Olympian paints vivid picture of Amazon
This Thing of Darkness, Elder’s Amazon Notebooks, by Norman Elder, foreward by H.R.H. Prince Philip, Duke of Edinburgh. NC Press Ltd., Toronto, 1979, 148 pages.
By his own admission, Norman Elder has always been a bit crazy. In 1971-72, and again in 1975, despite the 80 per cent odds a veteran jungle man gave him of coming out alive, Elder journeyed deep into the Amazon rain forest to live with the primitive Maruba and Ticuna Indians.
Elder has recorded his adventures in a slim volume called This Thing Of Darkness, which, despite its title, is a highly illuminating account of a fleeting confluence of cultures as different as man has yet evolved. It is also a self-portrait of one of the last true amateurs: artist, architect, photographer, writer, filmmaker, borderline mystic, and international equestrian gold medallist (1959 Pan Am Games), Norman Elder.
“Real fear was new to me,” he writes of an instance when he and two exhausted Indian companions seem hopelessly stranded in their dugout canoe in a torrential jungle downpour.
Before it had always been a rush, like a big snake, like an alligator, like parachuting . . . like the final jump of an Olympic equestrian event. I had always tried to push adventure to its limit, to test death. But now I felt fear deeper than I had ever known it . . . The world was suddenly serious, as my Indian companions lay motionless and the water ran down the low dead vines.
Day-to-day the rains were the least of it. There were his unpredictable and potentially deadly hosts. There was malaria, parasites, the rivers with their alligators and piranhas, and the jungle with its jaguars, vampire bats, venomous snakes and spiders. And always there were the insects.
I was peppered from head to toe with itching and oozing sores inflicted by an incredible array of gnats, mosquitos (sic), spiders, bees and flies. As though the insect world had conspired to drive me mad, the constant attacks wore me down and eventually caused me to lapse into periodic states of frenzy, hallucination and hysteria.
The core of Elder’s craziness is perhaps the essence of the authentic adventurer. It is a detachment that allows him to view himself as a subject — and potential sacrificial victim — in an elaborate experiment of his own devising. He is as much an object of his acute curiosity as the other creatures of the jungle.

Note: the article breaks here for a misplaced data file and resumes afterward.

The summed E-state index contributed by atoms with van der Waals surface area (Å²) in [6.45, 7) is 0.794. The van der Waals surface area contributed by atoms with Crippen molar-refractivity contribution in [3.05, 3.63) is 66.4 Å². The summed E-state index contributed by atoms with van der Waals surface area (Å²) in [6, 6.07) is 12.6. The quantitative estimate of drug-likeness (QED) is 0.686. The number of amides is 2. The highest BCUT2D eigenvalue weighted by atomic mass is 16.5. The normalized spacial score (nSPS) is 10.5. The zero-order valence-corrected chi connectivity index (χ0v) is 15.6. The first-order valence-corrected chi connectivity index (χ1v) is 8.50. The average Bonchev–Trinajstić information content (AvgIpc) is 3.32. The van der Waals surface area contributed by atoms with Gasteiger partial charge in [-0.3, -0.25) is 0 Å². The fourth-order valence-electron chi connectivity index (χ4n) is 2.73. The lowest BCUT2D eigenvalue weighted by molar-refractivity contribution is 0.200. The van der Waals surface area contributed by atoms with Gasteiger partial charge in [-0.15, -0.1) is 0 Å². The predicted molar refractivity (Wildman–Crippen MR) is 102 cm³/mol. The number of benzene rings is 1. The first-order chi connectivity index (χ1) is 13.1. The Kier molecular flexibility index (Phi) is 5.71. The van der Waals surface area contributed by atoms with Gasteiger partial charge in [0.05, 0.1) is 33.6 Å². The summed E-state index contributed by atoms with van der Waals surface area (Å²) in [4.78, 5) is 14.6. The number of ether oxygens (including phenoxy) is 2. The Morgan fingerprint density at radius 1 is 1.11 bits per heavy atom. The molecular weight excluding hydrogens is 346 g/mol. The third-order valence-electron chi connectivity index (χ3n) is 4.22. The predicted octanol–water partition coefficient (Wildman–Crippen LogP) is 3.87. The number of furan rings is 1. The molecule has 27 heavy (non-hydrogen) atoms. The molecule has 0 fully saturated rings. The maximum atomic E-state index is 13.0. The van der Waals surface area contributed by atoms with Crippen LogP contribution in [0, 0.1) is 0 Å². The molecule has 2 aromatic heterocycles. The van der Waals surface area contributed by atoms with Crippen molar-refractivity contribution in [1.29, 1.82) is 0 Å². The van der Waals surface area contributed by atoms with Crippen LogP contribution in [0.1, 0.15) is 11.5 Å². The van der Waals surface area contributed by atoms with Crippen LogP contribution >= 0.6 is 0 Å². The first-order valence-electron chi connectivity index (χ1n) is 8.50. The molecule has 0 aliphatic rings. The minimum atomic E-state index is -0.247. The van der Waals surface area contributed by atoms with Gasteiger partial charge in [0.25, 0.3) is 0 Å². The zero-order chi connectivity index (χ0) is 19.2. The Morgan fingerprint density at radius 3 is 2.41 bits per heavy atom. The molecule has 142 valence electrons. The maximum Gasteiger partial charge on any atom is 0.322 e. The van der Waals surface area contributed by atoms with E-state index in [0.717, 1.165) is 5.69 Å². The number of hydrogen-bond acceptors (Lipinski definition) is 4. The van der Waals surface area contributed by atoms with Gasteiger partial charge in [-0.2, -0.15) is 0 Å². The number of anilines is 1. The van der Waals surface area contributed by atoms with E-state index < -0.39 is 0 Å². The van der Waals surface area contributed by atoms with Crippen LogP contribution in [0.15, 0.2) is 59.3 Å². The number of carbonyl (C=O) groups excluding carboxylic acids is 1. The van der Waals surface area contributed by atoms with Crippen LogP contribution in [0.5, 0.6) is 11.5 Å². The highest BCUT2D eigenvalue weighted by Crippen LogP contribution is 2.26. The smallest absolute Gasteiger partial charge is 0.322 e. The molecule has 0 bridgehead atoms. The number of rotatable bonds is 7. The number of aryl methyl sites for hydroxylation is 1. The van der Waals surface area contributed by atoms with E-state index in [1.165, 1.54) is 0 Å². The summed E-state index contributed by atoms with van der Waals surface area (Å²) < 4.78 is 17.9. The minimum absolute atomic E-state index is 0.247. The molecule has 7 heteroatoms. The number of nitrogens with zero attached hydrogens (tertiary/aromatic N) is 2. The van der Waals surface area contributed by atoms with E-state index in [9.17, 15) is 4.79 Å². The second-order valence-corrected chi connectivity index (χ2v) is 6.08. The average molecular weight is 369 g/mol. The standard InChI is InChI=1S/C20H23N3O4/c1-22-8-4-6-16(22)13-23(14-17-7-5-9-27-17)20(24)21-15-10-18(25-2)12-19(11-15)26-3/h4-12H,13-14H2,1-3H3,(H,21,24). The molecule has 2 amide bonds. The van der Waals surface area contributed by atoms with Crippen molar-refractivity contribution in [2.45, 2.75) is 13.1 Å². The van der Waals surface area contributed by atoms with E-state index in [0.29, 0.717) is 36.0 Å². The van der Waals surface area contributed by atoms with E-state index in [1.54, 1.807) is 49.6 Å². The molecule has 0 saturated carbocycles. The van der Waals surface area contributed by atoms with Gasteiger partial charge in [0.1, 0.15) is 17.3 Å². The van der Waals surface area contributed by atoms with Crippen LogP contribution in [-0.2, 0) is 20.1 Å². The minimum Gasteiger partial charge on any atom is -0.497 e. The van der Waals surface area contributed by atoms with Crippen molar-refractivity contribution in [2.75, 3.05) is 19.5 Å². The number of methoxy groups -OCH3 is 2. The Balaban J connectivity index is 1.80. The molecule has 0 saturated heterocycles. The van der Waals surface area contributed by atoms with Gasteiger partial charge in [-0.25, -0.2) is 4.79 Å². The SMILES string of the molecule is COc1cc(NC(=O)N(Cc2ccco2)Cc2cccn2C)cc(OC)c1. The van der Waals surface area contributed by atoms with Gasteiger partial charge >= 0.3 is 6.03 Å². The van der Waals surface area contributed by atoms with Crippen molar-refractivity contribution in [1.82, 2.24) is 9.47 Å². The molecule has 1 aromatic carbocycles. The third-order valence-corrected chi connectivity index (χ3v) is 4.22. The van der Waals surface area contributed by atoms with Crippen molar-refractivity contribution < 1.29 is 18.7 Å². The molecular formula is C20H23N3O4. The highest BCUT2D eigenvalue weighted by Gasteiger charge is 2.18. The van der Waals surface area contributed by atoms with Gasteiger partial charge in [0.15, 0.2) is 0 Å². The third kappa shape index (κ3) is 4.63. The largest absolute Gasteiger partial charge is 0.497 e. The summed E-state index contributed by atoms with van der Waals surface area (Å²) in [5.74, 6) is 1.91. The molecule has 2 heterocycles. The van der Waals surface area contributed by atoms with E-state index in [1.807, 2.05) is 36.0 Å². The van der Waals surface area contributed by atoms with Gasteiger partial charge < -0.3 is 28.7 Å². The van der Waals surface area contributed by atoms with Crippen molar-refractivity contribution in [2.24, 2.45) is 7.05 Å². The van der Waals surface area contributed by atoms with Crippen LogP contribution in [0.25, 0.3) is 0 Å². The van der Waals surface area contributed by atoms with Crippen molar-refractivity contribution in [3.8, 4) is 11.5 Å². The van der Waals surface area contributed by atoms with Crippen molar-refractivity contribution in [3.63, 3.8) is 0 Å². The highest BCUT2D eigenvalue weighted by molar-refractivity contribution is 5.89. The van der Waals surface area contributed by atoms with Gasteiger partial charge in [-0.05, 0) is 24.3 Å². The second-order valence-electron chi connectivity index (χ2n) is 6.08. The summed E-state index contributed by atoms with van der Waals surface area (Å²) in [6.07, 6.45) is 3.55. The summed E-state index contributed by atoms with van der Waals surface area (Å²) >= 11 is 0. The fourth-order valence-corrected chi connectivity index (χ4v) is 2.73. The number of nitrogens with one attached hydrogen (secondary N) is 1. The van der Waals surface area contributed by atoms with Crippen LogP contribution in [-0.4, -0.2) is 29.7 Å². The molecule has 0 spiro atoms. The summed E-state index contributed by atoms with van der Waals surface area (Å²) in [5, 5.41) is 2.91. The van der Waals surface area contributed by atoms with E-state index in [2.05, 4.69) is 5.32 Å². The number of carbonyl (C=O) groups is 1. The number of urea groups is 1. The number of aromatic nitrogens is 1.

Thus he turns his motion picture camera on and steps in front of it to wrestle a five-metre anaconda that comes close to choking the life out of him before it is killed by an Indian companion. Examining his foolhardy gesture after the fact, Elder regrets that he has been responsible for the needless death of the snake.
Elder loves snakes, and he is intrigued by spiders, although he’s seldom sure which kinds are venomous and which are not. Nor is he thoroughly grounded in any of the other disciplines that compel him. As an anthropologist, linguist (he tends to rely on a kind of ESP), and even as an artist and photographer (the book contains more than 60 pages of colour photographs in addition to many sketches by the author), Elder is far from expert.
Elder’s is not the systematic contemplativeness of a Charles Darwin. His is all-encompassing curiosity bordering on recklessness. What makes Elder and his writing (which is vivid: Elder is a writer) a valuable witness is his unswerving empathy with the jungle and its people and his objective distance from himself.
“The Indians know more about their world than we do about ours . . . Our people are too neurotic to be sure of their own behavior. In the jungle, people have defined roles to play, a defined relationship to each other, a community to belong to, and a world that is filled with meaning and solid reality.”
Elder, however, is no jungle romantic, no closet Tarzan. He is nauseated by the foul-smelling living conditions; he is appalled by the Indians’ cruelty to animals.
What remains though is a picture of a, for the most part, inhospitable, impenetrable, and inflexible world destined to crumble at the slightest outside pressure, but a world nonetheless of inestimable value in its own right. It is this in Elder’s account that transcends self- indulgent adventurism. He is the consummate amateur. D. McD.
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